The packaging apparatus according to the present invention advantageously includes a first horizontal positioner operatively connected to the drop chute for positioning the drop chute relative to the base frame along a horizontal direction parallel to the path of travel of the pill receptacles. The horizontal positioner is connected to a programmable controller and moves the drop chute at a speed independent of the speed of the pill packages so that the lower end of the drop chute can be moved horizontally with respect to a pill receptacle while a pill is being placed in the pill receptacle, even if the pill receptacle is also moving. Accordingly, after a pill has dropped through the drop chute and is engaged between the lower end of the drop chute and the receptacle, the drop chute may be withdrawn therefrom with a horizontal component to its motion. The horizontal movement is independent of the speed of the pill receptacle, and in one embodiment is preferably in the opposite direction to the direction of travel of the receptacle. Accordingly, the pill will be properly placed in the receptacle and will not stand up when the lower end of the drop chute is raised to begin a new cycle. Various motions can be programmed into the controller to allow pills to be placed in the pill receptacles in any of numerous and diverse ways, thus providing great manufacturing flexibility when packaging different pills or when using different packages.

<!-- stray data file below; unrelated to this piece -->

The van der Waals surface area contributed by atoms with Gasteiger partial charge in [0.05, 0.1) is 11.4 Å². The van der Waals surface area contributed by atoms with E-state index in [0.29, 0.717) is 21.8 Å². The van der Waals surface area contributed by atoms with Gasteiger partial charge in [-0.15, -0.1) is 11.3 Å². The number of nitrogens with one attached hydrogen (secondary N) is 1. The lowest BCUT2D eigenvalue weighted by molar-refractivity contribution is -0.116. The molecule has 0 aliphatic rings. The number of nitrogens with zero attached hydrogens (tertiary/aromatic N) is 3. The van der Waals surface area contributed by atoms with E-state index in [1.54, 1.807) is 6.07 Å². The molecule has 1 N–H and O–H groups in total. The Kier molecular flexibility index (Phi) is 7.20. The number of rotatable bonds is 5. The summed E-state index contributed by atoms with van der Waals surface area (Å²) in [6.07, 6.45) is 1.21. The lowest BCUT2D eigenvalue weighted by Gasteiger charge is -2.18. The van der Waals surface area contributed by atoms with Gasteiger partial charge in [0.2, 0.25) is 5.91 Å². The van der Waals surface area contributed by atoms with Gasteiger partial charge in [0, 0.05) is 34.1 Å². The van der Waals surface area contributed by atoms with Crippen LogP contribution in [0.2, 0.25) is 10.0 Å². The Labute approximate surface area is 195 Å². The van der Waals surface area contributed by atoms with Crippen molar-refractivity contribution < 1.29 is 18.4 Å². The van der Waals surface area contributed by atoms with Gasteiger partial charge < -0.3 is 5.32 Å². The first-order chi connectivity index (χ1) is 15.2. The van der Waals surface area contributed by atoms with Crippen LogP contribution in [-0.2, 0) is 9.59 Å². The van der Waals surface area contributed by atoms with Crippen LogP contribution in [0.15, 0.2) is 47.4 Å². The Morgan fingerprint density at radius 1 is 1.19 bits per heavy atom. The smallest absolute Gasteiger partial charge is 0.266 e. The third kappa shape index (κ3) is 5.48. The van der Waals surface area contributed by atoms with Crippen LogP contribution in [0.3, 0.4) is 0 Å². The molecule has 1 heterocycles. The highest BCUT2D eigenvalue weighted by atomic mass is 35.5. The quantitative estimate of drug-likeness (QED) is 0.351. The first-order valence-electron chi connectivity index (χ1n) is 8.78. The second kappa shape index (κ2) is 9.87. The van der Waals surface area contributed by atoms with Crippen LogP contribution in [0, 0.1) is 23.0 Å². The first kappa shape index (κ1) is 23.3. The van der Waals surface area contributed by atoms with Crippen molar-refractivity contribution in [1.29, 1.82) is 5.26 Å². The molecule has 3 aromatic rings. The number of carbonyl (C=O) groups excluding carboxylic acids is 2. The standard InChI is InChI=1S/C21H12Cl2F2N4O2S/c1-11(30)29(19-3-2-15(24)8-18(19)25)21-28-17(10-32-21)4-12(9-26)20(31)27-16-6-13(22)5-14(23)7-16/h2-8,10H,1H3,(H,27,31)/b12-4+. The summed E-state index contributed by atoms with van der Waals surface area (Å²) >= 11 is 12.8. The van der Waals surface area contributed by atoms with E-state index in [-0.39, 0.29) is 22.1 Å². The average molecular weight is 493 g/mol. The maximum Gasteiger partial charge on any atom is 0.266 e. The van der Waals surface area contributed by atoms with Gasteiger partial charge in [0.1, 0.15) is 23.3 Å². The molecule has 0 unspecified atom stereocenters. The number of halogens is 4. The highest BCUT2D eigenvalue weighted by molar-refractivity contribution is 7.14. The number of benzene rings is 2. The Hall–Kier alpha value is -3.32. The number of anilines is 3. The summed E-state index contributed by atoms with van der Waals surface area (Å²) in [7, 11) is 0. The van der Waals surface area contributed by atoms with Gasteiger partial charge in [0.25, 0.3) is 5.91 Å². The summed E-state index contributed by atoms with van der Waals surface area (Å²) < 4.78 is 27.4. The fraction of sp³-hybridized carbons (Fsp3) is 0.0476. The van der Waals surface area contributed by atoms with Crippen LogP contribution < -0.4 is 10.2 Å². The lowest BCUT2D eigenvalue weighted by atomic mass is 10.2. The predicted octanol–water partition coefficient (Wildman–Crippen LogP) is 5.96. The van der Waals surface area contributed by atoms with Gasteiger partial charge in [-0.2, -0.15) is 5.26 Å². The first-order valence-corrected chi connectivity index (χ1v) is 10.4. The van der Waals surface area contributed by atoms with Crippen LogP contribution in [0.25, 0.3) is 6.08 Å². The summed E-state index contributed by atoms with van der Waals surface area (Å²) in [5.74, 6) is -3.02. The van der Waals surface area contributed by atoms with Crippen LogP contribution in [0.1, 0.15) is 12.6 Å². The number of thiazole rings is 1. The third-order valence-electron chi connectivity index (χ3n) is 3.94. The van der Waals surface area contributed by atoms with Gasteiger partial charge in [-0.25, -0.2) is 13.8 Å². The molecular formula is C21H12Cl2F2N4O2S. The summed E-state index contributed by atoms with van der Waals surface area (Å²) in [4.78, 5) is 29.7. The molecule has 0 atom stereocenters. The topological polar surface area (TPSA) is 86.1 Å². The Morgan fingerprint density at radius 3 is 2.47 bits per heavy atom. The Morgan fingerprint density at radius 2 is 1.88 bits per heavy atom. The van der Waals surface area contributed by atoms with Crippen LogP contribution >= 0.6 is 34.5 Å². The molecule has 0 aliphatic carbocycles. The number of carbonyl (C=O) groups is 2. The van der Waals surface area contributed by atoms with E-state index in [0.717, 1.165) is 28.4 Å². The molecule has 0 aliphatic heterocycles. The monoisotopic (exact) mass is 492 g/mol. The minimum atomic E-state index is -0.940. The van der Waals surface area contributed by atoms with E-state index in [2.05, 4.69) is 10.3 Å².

Preferably, the packaging apparatus includes a frame subassembly slidably mounted on the base frame for movement in a horizontal direction parallel to the path of travel and for supporting the drop chute. The horizontal positioner preferably further includes a motor, a threaded nut driven by the motor and a threaded shaft extending through the nut. Either the nut or the shaft is connected to the base frame and the other is connected to the frame subassembly. Accordingly, as the motor is operated, the nut or shaft which is connected to the frame subassembly is advanced relative to the base frame and the drop chute is moved in a horizontal direction parallel to the path of travel of the pill receptacles.